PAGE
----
The Feminine Agenda- Part One

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I read a post by a woman on Facebook recently that said:

“Our generation is so busy trying to prove that women can do what men can do that women are losing their uniqueness. Women weren’t created to do everything that a man can do. Women were created to do everything that a man can’t do.”

Now, I’m not trying to spark any kind of gender debate, but I disagree with the lady that wrote this and I personally think that without meaning to, she is doing us a real dis-service.

Women have been ‘competing’ with men for centuries. We’ve been doing the same things because we’ve had to and not because we’ve wanted to prove to men that we are as good as they are. Think of women who have worked and still do work alongside their men folk as subsistence farmers. What about the Pilgrims who journeyed to the New World and the journeys across to the Wild West? If the man died, the woman got on with it. And we still do. I hate to mention it, but there were women convicts who were transported to Australia for their crimes, even if it was stealing food to feed their families. We got ‘equal’ treatment there then.

Mae West once said:

“Every man I meet wants to protect me. I can’t figure out what from.”

I’m with Mae. I don’t think we really want men to protect us from life. We want to taste it all ourselves and eat greedily with a big spoon. We want to be able to do what we want. We want the same opportunities. We are prepared to take the same risks but we also deserve the same rewards.

“Sure he was great, but don’t forget that Ginger Rogers did everything [Fred Astaire] did, .. backwards and in high heels.”

My Facebook friend, I think, was making a point about the women who risk life exploring mountains and parts of the planet that are a risk to any human life. However, she hasn’t done her homework. Before the current crop of female adventurers there was Freya Stark in the 19th Century (and there are many others).

I think she’s missing the point. Women have had to push through boundaries, glass ceilings and a lack of faith in every aspect of our life for centuries. Depending upon your beliefs, you may accept that woman was created from the rib of man. Through the ages, women have been the possessions of man. We have been chaperoned and protected to within an inch of our lives, whilst all we really want is equality.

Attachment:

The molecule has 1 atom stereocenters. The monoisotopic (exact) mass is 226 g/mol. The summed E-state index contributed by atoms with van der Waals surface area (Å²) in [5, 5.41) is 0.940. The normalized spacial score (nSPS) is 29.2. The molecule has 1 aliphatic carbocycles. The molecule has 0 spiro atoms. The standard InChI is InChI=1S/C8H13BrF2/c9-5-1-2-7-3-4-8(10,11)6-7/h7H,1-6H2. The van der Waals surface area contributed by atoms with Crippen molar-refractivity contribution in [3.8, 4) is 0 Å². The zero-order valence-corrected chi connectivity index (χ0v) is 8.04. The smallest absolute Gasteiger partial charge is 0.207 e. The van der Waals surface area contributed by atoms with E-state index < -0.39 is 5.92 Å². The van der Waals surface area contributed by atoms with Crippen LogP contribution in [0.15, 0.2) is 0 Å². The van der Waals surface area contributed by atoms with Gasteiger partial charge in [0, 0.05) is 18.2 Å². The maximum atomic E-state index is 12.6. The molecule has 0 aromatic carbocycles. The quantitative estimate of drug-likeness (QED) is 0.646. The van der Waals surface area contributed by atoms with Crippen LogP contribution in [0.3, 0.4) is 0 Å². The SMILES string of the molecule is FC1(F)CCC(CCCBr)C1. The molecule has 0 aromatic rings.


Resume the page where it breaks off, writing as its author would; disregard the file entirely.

During the Second World War women worked the farms to produce our food, they ‘manned munitions’ factories making ammunition and also made the wonderful aircraft that prevailed in the Battle of Britain (and delivered them too).

Before Margaret Thatcher was refusing to do a U-Turn in one of the most remarkable and iconic hairstyles ever, Indira Ghandi was Prime Minister of India. And by the way, in the UK the Suffragettes fought for the right to representation and finally won us the right to vote in 1918 ( 1928 for women over 21).

Marilyn Vos Savant (appropriately named) is the person who has the highest recorded IQ in history with a score of 190. Albert Einstein’s IQ was 160 and Stephen Hawking’s is 162.

In the medical sphere Marie Curie was doing her bit. Born in November 1867, she did pioneering research on radioactivity and was the first woman to win a Nobel Peace Prize.  Before her, Florence Nightingale was nursing soldiers on the battlefields of the Crimea.

We were at last allowed to compete in marathon running races in 1972 – for the first time at the Boston Marathon. The first British astronaut was Helen Sharman, who went into space in 1991, way before Tim Peak, who only went into space in December 2015.

In the financial world we have Nicola Horlick and Helena Morrissey, both of whom have been successfully running wealth management firms for many years. Clara Furse was chairman of the London Stock Exchange before Xavier Rolet.  Then there is Baroness Karren Brady who was voted as one of the 50 most influential people in the world, is a life peer, Chairman of West Ham Football Club and a non executive director of SyCo Entertainment.

And frankly, we need not say anything about Anna Wintour. The woman is a legend.

There are so many other influential women in Britain alone that I would love to mention, but the post would end up as a book!

I want to expand the content of this blog. I’m very interested in the development of women. I’m interested in the achievements that we’ve made. I’m interested in understanding why we are what we are now and how we got here. I’m going to write a series of posts on the Feminine Agenda and I’m really looking forwards to writing them and celebrating who and what we are.